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PRIVATE TAX SALE PREMISES 214 PLUSHMILL ROAD (11/30/87)

decided: November 30, 1987.

IN RE: PRIVATE TAX SALE OF PREMISES 214 PLUSHMILL ROAD, NETHER PROVIDENCE TOWNSHIP, DELAWARE COUNTY, PENNSYLVANIA. PENNSYLVANIA REALTY ABSTRACT COMPANY, APPELLANT


Appeal from the Order of the Court of Common Pleas of Delaware County in the case of In Re: Private Tax Sale of Premises 214 Plush Mill Road, Nether Providence Township, Delaware County, Pennsylvania, No. 86-1264.

COUNSEL

Alfred O. Breinig, Jr., for appellant.

James E. Del Bello, Assistant County Solicitor, for appellee.

Judges MacPhail and Barry, and Senior Judge Blatt, sitting as a panel of three. Opinion by Judge Blatt. Dissenting Opinion by Judge MacPhail.

Author: Blatt

[ 111 Pa. Commw. Page 354]

The Pennsylvania Realty Abstract Company (appellant) appeals an order of the Court of Common Pleas of Delaware County (trial court) which granted the petitions of Nether Providence Township and the Wallingford-Swarthmore School District to disapprove a private tax sale and directed that the Delaware County Tax Claim Bureau (Bureau) conduct an auction where the subject property, 214 Plushmill Road, in the Township could be bid upon by the appellant and Marshall DiGiacomo with a minimum bid of $33,000.

The trial court held a hearing and determined that the Bureau had advertised the subject premises at an upset price of $26,647.83. At the sale, however, the Bureau erroneously announced the sale price to be $11,313. The appellant was the only party bidding and it bid the announced price. The following day the Bureau discovered its error and notified the appellant that its bid could not be accepted because it was insufficient to meet the certified and advertised upset price. The Bureau's solicitor then informed the appellant that the property would have to be sold as a private offering and

[ 111 Pa. Commw. Page 355]

    that the appellant was free to negotiate with the respective taxing districts for the best price it could get. Negotiations commenced and the appellant offered the taxing district $20,800. Mr. DiGiacomo then made an offer of $28,052; the appellant countered with a bid $1.00 higher. But the Bureau had actually notified the taxing districts that the property would be sold to the appellant for $20,800 unless objections were filed. The notice that the property would be sold for $20,800 caused the taxing districts to object, and the trial court was asked to determine the validity of the upset sale. It concluded that the sale was invalid and entered an order directing that the property be sold at private auction as previously described. It is that order which is now before us for review.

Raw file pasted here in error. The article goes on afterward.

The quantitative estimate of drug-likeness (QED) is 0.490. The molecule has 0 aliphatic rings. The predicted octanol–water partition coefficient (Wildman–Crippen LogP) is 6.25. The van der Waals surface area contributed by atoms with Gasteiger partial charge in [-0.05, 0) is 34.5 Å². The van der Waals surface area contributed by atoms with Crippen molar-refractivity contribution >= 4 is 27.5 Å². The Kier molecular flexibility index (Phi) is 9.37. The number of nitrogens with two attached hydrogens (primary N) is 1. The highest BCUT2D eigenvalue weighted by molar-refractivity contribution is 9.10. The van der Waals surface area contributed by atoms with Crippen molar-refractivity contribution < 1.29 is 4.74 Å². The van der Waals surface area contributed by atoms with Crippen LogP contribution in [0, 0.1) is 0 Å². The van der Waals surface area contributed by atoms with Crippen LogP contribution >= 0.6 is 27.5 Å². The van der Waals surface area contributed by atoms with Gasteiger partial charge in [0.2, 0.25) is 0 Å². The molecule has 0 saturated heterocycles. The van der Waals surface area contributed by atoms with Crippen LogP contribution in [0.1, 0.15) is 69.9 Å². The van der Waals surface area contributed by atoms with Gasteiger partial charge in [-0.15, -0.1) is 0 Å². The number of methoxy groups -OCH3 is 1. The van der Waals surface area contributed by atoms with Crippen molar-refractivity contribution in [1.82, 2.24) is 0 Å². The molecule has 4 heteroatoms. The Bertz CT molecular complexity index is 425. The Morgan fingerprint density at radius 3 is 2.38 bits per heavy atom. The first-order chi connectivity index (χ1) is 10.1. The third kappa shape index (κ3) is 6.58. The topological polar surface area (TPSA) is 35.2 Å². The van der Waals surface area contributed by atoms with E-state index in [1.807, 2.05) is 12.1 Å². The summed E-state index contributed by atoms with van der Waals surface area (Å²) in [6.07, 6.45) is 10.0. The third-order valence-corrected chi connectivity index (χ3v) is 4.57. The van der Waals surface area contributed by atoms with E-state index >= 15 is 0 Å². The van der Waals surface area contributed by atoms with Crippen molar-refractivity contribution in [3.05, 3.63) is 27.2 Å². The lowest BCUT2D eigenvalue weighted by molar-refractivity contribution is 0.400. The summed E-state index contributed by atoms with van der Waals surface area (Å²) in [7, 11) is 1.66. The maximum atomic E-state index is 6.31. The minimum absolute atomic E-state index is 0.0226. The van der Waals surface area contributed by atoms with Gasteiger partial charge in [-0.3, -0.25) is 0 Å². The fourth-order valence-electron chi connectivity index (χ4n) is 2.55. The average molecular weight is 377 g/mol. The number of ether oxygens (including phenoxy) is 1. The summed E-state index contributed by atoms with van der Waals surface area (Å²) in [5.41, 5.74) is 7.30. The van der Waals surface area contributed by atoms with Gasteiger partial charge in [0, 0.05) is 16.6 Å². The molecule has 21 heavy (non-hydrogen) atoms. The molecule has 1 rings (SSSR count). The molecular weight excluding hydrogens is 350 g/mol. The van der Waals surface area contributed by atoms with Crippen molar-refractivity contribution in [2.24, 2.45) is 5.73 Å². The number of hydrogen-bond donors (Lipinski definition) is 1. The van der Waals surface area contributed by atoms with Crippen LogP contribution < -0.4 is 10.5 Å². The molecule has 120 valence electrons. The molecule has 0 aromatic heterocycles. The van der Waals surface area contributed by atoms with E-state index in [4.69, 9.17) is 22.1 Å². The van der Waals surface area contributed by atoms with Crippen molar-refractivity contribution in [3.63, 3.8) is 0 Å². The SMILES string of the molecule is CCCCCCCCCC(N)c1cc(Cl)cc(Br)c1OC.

Before us, the appellant alleges two grounds for error. First, it asserts that where the Bureau never exposed the property to an upset sale at the advertised price, $26,647.83, there has not been an exposure to public sale as contemplated by Section 613 of the Real Estate Tax Sale Law (Law), Act of July 7, 1947, P.L. 1368, as amended, 72 P.S. § 5860.613.*fn1 The appellant

[ 111 Pa. Commw. Page 356]

    argues, therefore, that the proper remedy is to hold another public sale where the property is exposed at the correct price. The appellant asserts that it was within the intendment of the Legislature that property be exposed at the correct price to at least one public sale so as to best insure open competitive bidding and the highest possible return to the taxing districts. Alternatively, the appellant contends that the trial court abused its discretion in ordering a private auction inasmuch as that remedy is not specifically set forth in the Law. Further, it contends that the Legislature did not provide for private auctions but instead created a system whereby the taxing district may object to a ...


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